Chapter 4 : Smallpox: the Speckled Monster

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Over the centuries, smallpox has killed hundreds of millions of people. In the 20th century alone, it killed at least 300 million people. Smallpox is indiscriminate, with no respect for social class, occupation, or age; it has killed or disfigured princes and paupers, kings and queens, children and adults, farmers and city dwellers, generals and their enemies, rich and poor. Smallpox traveled to West Africa with the caravans that moved from North Africa to the Guinea Coast. The cause of smallpox is a virus, one of the largest of the viruses; with proper illumination it can actually be seen under a light microscope. Most commonly the smallpox virus enters the body through droplet infection by inhalation. However, it can be transmitted by direct contact or through contaminated fomites (inanimate objects) such as clothing bedding, blankets, and dust. During the first week of infection there is no sign of illness; however, the virus can be spread by coughing or by nasal mucus at this time. The virus moves on to the lymph nodes and then to the internal organs via the bloodstream. There are two varieties of the smallpox (variola) virus: major and minor. They can be distinguished by differences in their genes. Smallpox spreads more rapidly during the winter in temperate climates and during the dry season in the tropics. Vaccination against smallpox results in protection because the antibodies produced against Variola vaccinae are able to neutralize the variola major virus.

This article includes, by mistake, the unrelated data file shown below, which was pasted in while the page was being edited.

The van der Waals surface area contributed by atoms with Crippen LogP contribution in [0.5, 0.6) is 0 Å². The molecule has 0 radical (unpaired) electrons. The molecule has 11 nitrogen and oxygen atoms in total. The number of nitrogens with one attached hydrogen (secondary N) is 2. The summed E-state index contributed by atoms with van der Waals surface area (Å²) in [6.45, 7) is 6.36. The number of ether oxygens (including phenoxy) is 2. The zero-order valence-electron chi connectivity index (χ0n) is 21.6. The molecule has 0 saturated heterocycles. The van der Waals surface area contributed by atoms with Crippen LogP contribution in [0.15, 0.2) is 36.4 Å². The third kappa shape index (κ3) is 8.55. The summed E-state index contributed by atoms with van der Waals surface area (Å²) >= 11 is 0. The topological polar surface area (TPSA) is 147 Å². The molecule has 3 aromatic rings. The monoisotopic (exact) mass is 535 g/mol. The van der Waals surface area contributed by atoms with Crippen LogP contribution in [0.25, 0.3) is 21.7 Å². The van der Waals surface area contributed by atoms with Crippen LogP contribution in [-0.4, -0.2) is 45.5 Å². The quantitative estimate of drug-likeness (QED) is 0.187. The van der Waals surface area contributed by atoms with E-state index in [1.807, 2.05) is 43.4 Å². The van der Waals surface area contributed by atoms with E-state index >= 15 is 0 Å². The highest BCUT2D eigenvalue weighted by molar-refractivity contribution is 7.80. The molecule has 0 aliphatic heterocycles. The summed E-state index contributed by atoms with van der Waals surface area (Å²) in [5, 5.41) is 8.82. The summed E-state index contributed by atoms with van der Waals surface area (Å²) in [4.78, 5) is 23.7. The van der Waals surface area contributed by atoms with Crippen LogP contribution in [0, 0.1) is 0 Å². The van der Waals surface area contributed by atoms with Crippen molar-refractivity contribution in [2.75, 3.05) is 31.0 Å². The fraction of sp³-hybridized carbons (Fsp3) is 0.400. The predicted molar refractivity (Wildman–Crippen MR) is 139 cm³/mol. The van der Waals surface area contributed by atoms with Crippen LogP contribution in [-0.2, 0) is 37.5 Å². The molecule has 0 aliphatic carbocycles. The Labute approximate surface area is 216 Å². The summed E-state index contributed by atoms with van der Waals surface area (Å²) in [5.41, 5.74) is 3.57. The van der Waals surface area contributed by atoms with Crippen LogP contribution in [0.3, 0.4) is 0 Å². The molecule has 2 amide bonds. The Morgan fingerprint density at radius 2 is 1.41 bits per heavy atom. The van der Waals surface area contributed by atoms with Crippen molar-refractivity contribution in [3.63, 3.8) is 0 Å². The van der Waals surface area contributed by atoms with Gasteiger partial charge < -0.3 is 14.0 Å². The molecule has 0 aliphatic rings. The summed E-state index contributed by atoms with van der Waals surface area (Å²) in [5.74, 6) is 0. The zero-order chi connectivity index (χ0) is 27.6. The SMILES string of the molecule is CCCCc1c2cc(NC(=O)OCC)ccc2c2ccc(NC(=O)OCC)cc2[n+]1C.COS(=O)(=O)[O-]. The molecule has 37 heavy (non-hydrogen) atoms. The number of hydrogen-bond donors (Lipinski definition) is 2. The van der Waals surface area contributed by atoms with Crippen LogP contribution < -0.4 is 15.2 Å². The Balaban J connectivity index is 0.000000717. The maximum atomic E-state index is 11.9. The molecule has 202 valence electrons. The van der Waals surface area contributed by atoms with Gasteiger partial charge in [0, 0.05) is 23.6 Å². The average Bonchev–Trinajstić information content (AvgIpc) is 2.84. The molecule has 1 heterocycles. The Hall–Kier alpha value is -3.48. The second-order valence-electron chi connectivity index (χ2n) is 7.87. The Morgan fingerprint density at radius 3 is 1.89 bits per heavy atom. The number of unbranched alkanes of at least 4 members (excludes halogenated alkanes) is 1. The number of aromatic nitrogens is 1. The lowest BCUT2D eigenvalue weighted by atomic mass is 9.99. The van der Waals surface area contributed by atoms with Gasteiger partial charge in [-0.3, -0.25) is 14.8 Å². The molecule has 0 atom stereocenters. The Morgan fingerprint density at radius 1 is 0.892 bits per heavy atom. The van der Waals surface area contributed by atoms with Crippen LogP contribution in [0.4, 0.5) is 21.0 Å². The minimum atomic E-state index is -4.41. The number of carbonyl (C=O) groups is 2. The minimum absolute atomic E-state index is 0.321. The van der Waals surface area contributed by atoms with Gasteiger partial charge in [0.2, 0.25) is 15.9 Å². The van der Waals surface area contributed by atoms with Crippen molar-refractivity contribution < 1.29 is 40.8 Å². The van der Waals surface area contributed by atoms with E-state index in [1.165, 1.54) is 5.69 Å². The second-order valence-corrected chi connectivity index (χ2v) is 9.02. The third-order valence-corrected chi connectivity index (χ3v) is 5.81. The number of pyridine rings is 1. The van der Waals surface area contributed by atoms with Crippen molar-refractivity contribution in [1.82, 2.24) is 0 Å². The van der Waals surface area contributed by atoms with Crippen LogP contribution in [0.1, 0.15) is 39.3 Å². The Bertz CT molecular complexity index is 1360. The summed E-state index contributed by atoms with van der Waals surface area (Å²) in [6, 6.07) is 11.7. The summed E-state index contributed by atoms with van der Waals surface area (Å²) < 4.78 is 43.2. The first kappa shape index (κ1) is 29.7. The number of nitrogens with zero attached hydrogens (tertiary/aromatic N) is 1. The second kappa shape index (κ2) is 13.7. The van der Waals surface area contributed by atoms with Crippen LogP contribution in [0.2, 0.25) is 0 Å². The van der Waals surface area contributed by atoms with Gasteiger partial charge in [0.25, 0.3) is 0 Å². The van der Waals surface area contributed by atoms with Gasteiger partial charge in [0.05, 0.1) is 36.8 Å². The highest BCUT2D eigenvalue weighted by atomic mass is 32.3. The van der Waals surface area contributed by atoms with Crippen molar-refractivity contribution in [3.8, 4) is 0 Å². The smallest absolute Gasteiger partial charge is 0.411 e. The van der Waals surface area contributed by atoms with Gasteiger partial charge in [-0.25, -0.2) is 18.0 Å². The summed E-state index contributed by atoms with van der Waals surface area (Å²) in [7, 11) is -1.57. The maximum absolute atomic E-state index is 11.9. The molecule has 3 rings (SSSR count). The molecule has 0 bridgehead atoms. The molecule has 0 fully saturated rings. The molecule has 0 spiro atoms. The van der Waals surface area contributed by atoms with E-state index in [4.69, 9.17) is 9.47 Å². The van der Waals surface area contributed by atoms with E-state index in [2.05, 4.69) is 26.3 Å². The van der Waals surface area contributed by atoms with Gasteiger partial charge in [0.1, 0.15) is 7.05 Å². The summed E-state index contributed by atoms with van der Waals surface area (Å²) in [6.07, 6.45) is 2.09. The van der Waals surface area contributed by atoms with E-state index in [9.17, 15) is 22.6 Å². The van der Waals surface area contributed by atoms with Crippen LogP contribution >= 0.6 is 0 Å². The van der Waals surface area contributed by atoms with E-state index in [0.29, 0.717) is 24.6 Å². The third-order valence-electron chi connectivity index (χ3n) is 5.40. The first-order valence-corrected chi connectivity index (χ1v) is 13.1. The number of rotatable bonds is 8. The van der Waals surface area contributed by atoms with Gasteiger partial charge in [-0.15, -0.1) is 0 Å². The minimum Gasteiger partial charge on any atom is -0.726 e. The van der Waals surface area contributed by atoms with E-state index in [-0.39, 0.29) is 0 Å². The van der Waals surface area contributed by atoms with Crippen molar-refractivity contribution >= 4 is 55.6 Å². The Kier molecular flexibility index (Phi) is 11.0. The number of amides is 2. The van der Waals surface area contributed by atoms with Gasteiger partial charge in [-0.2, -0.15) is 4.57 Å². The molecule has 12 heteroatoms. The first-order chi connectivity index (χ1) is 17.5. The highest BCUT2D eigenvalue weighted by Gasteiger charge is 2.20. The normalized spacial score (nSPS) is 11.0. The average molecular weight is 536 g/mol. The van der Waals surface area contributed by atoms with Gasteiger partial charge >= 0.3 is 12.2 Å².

Citation: Sherman I. 2007. Smallpox: the Speckled Monster, p 50-67. In Twelve Diseases That Changed Our World. ASM Press, Washington, DC. doi: 10.1128/9781555816346.ch4
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